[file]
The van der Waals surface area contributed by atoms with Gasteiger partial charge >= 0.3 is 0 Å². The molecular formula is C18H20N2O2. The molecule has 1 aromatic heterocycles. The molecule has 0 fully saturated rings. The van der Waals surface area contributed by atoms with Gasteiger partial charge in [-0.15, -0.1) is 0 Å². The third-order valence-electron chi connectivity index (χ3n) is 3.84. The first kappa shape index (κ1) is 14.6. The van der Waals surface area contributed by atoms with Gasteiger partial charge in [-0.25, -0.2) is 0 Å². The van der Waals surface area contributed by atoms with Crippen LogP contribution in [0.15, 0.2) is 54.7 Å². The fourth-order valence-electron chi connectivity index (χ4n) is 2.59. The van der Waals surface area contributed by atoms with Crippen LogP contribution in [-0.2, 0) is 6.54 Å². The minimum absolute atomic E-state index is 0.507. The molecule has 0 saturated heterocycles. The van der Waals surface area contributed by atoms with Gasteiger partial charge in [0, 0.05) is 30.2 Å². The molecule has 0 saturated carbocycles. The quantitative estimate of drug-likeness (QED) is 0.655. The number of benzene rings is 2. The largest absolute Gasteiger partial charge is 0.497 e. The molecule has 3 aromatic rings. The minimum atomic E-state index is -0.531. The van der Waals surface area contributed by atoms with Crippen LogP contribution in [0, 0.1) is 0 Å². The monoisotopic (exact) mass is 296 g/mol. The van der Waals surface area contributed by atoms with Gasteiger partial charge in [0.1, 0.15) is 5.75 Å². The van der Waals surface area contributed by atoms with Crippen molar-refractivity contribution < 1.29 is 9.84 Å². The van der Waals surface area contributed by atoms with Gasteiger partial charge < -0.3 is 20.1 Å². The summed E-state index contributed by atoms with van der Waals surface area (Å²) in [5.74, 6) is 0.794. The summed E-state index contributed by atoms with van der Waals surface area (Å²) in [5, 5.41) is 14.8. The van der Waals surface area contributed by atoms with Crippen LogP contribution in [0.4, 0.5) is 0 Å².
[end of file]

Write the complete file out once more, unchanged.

The van der Waals surface area contributed by atoms with Gasteiger partial charge >= 0.3 is 0 Å². The molecular formula is C18H20N2O2. The molecule has 1 aromatic heterocycles. The molecule has 0 fully saturated rings. The van der Waals surface area contributed by atoms with Gasteiger partial charge in [-0.15, -0.1) is 0 Å². The third-order valence-electron chi connectivity index (χ3n) is 3.84. The first kappa shape index (κ1) is 14.6. The van der Waals surface area contributed by atoms with Gasteiger partial charge in [-0.25, -0.2) is 0 Å². The van der Waals surface area contributed by atoms with Crippen LogP contribution in [0.15, 0.2) is 54.7 Å². The fourth-order valence-electron chi connectivity index (χ4n) is 2.59. The van der Waals surface area contributed by atoms with Crippen LogP contribution in [-0.2, 0) is 6.54 Å². The minimum absolute atomic E-state index is 0.507. The molecule has 0 saturated heterocycles. The van der Waals surface area contributed by atoms with Gasteiger partial charge in [0, 0.05) is 30.2 Å². The molecule has 0 saturated carbocycles. The quantitative estimate of drug-likeness (QED) is 0.655. The number of benzene rings is 2. The largest absolute Gasteiger partial charge is 0.497 e. The molecule has 3 aromatic rings. The minimum atomic E-state index is -0.531. The van der Waals surface area contributed by atoms with Crippen LogP contribution in [0, 0.1) is 0 Å². The monoisotopic (exact) mass is 296 g/mol. The van der Waals surface area contributed by atoms with Gasteiger partial charge in [0.1, 0.15) is 5.75 Å². The van der Waals surface area contributed by atoms with Crippen molar-refractivity contribution < 1.29 is 9.84 Å². The van der Waals surface area contributed by atoms with Gasteiger partial charge < -0.3 is 20.1 Å². The summed E-state index contributed by atoms with van der Waals surface area (Å²) in [5.74, 6) is 0.794. The summed E-state index contributed by atoms with van der Waals surface area (Å²) in [5, 5.41) is 14.8. The van der Waals surface area contributed by atoms with Crippen LogP contribution in [0.4, 0.5) is 0 Å².